Today's Veterinary Practice

JUL-AUG 2014

Today's Veterinary Practice provides comprehensive information to keep every small animal practitioner up to date on companion animal medicine and surgery as well as practice building and management.

Issue link:

Contents of this Issue


Page 40 of 83

July/August 2014 Today's Veterinary Practice 39 FOCUS ON PHARMACOLOGY | MeTHiMAzOLe: MANAGeMeNT OF FeLiNe HYPeRTHYROidiSM nant or lactating queens; laborator y studies in rats and mice have shown evidence of teratogenic and embr yotoxic effects of this medication. IN THE LITERATURE A number of recent studies have evaluated the use of methimazole in cats with hyperthyroidism, evalu- ating its effects on renal and thyroid function, route of administration, and quality of life. Best Use of Antithyroid Drugs Hypertension, progression of chronic kidney dis- ease, iatrogenic hypothyroidism, and persistence of hyperthyroidism are all concerns when manag- ing patients with hyperthyroidism. A recent paper (2014) described the "best practice" of using antithy- roid drugs for pharmacologic management of hyper- thyroid cats. 4 Treatment. Two drugs have been li- censed for cats in the last decade: me- thimazole and its prodrug carbimazole. Based on current evidence and avail- able tablet sizes, recommended starting doses include: • Methimazole: 2.5 mg PO Q 12 H • Carbimazole (sustained release formulation): 10 to 15 mg PO Q 24 H . These doses should then be titrated to effect in order to obtain circulating total thyroxine (TT4) concentra- tions in the lower half of the reference interval. Monitoring. Patients should be monitored for side effects, especially during the first months of treat- ment. Some side effects may require discontinuation of treatment. At each monitoring visit, clinical condition and quality of life should also be evaluated, with special attention to possible development of azotemia, hypertension, and iatrogenic hypothyroidism. When euthyroidism has been achieved, monitoring visits are recommended after 1 month, 3 months, and twice yearly thereafter. Survival Time. Cats with pre-existing azotemia have shorter survival times. However, development of mild azotemia during the initial course of treatment, unless associated with hypothyroidism, does not appear to de- crease survival time. Long-Term Effects. The long-term ef- fects of chronic medical management re- quire further study, including the value of monitoring free T4 (f T4) and thyroid stimulating hormone (TSH) concentra- tion to detect subclinical hyper- and hy- pothyroidism, respectively. 4 Owner Experiences with Management A recent study (2013) surveyed 111 owners of hyperthy- roid cats about their experiences and views on the man- agement of hyperthyroidism. 5 Transdermal Methimazole: How Does It Measure Up? A recent pharmacokinetic study looked at a novel lipophilic formulation of methimazole—pluronic lecithin organogel (PLO)—for transdermal use and compared it with oral carbimazole. 3 in the first 24 hours: • Cats treated with 5 mg methimazole transdermally did not have reliably detectable serum concentra- tions of methimazole • Cats treated with 5 mg carbimazole orally or 10 mg methimazole transdermally had detectable serum concentrations of methimazole. Compared with cats receiving 5 mg oral carbimazole, those receiving 10 mg methimazole transdermally had a: • Lower maximum concentration and area under the curve • Longer maximal concentration and elimination half-life • Higher mean concentration in serum at 148 hours. The mean relative bioavailability of 10 mg transdermal methimazole compared to oral carbimazole was 48% (min, 43%; max, 55%). table. CoMParison oF transderMal MethiMazole & oral CarbiMazole MEDICATION TIME AT MAX CONCENTRATION ELIMINATION HALF-LIFE MEAN CONCENTRATION (148 HOURs) Carbimazole: 5 mg oral 2.1 (± 1.6) hours 5.1 (± 1.2) hours 255 (± 28) ng/mL Methimazole: 5 mg transdermal n/a n/a 204 (± 76) ng/mL Methimazole: 10 mg transdermal 5.2 (± 1.1) hours 13 (± 3) hours 506 (± 165) ng/mL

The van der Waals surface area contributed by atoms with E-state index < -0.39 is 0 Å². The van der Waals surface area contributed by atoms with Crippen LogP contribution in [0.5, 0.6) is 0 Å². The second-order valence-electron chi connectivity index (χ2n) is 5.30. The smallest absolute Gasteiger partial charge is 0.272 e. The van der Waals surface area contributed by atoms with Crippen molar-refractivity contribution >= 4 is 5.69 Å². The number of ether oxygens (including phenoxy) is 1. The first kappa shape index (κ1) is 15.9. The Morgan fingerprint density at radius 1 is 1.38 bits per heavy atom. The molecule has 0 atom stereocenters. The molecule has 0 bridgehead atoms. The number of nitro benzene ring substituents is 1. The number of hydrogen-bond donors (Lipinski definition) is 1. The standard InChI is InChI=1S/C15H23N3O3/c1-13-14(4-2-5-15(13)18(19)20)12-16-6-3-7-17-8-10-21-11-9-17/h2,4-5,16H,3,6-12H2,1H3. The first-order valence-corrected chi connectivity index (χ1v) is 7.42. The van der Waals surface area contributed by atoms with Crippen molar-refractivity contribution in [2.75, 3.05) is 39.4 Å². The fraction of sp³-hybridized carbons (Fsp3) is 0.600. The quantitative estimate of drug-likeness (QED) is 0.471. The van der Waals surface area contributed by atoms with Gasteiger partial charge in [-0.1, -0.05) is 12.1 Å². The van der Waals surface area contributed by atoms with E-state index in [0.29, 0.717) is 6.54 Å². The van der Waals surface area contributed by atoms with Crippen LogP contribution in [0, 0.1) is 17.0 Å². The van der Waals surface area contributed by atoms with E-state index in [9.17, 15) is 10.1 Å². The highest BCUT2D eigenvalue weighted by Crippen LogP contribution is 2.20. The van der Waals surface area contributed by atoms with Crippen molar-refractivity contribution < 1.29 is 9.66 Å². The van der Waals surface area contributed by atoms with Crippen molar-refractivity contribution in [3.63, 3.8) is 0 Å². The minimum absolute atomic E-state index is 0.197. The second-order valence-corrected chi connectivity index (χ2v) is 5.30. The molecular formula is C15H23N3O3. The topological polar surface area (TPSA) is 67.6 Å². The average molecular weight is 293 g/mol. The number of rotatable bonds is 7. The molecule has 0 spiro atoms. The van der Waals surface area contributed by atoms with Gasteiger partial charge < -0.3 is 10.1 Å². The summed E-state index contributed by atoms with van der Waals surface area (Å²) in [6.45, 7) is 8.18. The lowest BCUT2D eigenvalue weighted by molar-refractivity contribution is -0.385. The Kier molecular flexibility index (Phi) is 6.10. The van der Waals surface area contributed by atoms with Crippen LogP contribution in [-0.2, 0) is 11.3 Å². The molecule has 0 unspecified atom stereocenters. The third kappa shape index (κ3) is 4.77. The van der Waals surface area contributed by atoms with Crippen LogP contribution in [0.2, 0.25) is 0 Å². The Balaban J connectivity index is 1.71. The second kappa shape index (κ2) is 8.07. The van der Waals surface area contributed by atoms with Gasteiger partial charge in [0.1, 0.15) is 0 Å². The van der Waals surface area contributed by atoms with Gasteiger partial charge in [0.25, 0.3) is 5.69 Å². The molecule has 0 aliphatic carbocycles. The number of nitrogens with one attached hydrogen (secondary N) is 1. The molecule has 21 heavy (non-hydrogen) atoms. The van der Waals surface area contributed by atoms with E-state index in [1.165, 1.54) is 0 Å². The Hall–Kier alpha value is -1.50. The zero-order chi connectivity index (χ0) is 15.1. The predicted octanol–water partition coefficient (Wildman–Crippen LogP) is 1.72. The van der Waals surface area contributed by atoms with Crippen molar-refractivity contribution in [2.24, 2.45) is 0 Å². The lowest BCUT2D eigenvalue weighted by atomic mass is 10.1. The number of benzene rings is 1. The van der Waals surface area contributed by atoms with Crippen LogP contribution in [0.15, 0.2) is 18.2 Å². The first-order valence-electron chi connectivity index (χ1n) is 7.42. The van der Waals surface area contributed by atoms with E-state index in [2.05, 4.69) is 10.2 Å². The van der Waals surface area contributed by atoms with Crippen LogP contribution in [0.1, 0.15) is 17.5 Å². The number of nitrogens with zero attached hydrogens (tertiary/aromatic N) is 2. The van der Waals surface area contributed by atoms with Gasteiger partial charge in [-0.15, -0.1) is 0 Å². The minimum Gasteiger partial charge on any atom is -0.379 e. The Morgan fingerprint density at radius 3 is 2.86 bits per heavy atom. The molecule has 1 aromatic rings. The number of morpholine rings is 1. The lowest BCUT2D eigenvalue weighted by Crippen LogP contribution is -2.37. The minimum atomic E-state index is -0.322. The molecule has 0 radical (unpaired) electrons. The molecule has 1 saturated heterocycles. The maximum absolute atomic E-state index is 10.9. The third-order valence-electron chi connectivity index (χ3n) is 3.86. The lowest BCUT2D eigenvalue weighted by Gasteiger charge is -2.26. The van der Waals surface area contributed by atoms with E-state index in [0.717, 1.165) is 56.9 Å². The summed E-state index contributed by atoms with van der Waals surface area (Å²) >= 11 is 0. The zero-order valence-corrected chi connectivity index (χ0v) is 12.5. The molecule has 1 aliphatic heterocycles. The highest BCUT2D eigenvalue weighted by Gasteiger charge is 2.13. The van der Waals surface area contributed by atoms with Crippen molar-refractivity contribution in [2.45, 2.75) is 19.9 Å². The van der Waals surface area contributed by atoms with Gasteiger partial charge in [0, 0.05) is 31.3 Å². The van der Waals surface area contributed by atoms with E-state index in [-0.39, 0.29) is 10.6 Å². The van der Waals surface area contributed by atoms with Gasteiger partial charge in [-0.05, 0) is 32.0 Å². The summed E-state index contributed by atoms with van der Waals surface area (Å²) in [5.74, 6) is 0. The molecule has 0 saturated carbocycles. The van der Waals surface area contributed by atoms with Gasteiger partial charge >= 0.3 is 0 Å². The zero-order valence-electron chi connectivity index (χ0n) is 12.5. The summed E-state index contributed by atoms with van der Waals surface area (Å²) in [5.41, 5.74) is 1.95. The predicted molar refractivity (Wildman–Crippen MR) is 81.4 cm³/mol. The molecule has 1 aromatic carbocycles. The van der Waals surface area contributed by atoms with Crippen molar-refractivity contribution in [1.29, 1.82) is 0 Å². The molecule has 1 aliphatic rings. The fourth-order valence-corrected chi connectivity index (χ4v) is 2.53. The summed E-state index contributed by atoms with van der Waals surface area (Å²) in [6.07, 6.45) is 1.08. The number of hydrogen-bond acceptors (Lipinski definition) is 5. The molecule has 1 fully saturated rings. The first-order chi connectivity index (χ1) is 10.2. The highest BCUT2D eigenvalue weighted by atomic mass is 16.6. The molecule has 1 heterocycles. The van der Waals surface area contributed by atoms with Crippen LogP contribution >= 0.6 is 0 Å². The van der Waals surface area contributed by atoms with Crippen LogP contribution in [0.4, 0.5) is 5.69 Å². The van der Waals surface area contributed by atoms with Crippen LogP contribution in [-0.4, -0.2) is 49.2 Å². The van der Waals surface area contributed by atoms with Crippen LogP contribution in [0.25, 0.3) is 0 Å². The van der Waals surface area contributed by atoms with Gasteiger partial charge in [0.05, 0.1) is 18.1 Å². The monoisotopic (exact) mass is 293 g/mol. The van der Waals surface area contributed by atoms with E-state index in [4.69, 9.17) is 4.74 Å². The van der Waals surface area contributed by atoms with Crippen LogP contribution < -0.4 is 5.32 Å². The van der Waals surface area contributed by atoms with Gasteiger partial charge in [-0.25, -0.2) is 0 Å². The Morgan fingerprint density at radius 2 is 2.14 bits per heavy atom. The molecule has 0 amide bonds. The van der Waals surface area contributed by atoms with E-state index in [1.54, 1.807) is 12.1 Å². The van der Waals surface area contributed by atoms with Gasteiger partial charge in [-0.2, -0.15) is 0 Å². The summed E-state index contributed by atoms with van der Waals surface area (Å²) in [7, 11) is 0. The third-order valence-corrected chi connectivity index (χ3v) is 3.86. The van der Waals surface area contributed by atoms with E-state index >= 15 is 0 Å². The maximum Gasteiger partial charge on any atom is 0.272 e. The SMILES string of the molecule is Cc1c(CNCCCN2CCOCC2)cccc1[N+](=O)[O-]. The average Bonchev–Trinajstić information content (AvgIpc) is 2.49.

Articles in this issue

Links on this page

Archives of this issue

view archives of Today's Veterinary Practice - JUL-AUG 2014